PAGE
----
Travel – excluding being stuck in traffic or snow – can be a great experience. Occasionally, travel isn’t quite as terrific as non-travelers think. As examples:
- Stuck in a motel in Gander after a snowstorm which caused Air Canada to cancel all flights into and out of Newfoundland for two days
- Taking a 5-hour, 167 km, train ride east from Winnipeg across prairie, swamp, and Canadian shield to Shoal Lake
- Forced into a 10-hour layover in Barbados because Air Canada cancelled a scheduled direct flight from Port of Spain to Toronto and a two airline two hop journey was the only way to get home for Christmas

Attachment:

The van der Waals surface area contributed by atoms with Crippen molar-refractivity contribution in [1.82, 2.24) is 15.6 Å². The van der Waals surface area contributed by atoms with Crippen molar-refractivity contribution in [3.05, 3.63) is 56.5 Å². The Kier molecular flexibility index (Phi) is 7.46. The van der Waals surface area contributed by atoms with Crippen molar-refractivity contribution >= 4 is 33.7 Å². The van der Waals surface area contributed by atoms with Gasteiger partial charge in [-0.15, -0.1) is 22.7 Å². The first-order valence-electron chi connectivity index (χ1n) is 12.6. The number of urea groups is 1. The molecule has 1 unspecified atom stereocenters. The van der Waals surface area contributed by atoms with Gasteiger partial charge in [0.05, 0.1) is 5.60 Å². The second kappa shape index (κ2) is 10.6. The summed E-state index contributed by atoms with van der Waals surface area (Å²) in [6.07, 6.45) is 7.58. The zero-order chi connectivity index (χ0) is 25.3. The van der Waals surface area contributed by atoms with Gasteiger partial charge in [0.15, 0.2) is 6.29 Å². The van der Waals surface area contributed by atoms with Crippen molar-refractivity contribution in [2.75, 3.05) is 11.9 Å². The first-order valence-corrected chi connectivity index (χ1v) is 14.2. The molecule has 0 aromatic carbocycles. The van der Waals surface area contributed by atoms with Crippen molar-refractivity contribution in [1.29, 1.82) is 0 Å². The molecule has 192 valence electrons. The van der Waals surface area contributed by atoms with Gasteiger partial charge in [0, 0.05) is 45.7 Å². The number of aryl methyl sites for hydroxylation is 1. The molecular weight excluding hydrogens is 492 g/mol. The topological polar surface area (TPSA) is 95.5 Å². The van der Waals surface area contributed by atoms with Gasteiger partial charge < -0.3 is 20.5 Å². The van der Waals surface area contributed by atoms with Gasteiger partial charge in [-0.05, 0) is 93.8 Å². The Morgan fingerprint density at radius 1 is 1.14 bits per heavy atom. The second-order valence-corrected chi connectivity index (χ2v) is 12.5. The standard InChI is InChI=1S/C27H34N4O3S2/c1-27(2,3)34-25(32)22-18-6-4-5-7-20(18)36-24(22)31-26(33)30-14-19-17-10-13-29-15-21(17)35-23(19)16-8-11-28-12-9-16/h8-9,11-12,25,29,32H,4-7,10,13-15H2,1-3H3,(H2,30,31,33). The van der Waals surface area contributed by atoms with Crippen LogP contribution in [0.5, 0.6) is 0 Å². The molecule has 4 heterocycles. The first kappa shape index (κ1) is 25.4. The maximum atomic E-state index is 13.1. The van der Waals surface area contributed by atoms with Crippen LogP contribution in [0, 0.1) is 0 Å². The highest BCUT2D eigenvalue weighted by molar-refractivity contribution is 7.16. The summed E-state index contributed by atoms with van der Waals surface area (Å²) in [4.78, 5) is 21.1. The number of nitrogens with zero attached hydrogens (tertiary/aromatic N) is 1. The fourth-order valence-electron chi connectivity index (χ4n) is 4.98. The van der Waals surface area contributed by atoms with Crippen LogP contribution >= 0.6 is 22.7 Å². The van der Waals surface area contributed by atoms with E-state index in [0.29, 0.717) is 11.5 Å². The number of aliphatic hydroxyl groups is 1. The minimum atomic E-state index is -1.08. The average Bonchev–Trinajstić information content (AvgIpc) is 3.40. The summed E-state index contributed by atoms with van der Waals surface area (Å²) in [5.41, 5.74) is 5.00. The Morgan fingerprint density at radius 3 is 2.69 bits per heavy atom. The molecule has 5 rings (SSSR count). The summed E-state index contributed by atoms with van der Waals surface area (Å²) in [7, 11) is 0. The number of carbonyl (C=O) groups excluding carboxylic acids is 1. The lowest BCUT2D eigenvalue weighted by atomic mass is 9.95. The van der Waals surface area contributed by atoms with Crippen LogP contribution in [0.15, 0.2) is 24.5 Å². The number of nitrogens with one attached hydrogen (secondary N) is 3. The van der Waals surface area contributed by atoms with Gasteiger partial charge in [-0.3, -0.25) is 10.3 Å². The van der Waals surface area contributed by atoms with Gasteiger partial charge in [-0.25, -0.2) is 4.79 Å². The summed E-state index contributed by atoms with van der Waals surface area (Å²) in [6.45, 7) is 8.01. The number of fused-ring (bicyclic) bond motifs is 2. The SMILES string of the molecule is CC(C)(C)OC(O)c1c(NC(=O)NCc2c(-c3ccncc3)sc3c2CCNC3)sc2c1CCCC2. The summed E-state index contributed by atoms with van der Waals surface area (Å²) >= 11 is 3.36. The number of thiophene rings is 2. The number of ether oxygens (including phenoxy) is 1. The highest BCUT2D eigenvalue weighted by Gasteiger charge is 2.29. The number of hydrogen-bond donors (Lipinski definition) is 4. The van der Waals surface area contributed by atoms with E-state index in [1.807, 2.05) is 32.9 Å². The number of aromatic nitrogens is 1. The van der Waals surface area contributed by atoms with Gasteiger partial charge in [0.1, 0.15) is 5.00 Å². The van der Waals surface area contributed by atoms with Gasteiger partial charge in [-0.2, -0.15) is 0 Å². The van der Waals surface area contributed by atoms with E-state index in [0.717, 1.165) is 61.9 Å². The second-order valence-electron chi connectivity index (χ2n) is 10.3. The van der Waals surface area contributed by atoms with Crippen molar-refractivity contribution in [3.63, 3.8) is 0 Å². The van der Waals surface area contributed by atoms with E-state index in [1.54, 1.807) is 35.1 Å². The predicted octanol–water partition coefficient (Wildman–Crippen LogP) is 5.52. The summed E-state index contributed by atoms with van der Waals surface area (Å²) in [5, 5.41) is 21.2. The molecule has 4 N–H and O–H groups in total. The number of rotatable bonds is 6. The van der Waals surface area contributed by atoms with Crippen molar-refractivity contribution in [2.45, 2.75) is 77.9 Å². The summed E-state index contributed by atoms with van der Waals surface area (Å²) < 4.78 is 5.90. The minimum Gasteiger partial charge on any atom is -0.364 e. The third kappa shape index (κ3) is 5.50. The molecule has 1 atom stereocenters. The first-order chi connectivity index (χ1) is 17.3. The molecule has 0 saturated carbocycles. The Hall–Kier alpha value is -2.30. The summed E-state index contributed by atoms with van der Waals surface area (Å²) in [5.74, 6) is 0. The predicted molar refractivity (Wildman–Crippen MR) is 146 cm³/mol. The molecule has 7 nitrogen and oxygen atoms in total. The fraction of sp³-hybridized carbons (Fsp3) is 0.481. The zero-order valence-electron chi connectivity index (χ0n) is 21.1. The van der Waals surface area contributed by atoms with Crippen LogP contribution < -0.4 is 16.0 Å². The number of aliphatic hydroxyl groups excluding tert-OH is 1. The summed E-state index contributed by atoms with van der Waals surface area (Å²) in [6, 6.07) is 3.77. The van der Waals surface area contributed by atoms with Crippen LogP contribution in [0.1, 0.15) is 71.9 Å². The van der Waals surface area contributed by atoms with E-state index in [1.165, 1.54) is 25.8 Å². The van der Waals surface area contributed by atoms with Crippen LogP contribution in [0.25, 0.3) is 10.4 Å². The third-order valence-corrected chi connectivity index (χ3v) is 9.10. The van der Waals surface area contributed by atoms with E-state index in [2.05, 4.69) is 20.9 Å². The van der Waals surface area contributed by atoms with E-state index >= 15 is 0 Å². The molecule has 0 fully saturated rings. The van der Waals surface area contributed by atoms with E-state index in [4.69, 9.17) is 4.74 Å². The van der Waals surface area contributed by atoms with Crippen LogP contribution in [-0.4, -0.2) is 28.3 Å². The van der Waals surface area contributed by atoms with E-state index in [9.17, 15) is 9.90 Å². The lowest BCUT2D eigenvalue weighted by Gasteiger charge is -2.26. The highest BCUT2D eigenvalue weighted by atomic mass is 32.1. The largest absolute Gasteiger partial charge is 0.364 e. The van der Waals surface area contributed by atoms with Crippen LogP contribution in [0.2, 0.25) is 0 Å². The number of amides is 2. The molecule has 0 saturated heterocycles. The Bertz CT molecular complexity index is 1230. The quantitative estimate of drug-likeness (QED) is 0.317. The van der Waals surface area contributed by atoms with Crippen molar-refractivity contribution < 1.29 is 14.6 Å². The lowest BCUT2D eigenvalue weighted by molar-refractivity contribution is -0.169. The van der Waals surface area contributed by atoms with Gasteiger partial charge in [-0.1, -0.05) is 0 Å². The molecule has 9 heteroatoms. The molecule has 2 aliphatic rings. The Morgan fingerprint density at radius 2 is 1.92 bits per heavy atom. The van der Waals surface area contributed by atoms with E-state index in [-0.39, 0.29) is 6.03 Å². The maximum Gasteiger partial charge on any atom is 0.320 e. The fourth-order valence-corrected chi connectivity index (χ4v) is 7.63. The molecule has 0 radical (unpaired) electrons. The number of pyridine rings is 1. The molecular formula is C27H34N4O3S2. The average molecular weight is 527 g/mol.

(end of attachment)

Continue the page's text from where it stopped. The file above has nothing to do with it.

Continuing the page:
- Unable to leave Hongqiao airport because our destination was ‘fogged in’ and being compensated with a free night at a one-star hotel where ‘ladies of the night’ distributed illustrated brochures to every room
Fortunately, time spent at the destination is the high point of most trips and travel is the price we pay. And the best thing about travel is that when you’re done you get to go home – just make sure to follow the signs!
A lot of the travel I’ve done has been to places nobody wants to go to. A lot of the travel I’ve done has been paid for by other people. My advice to the younger engineers that I’ve been asked/told to mentor is that if somebody asks you “Are you willing to go to …”, that it’s usually a good idea to say “Yes”.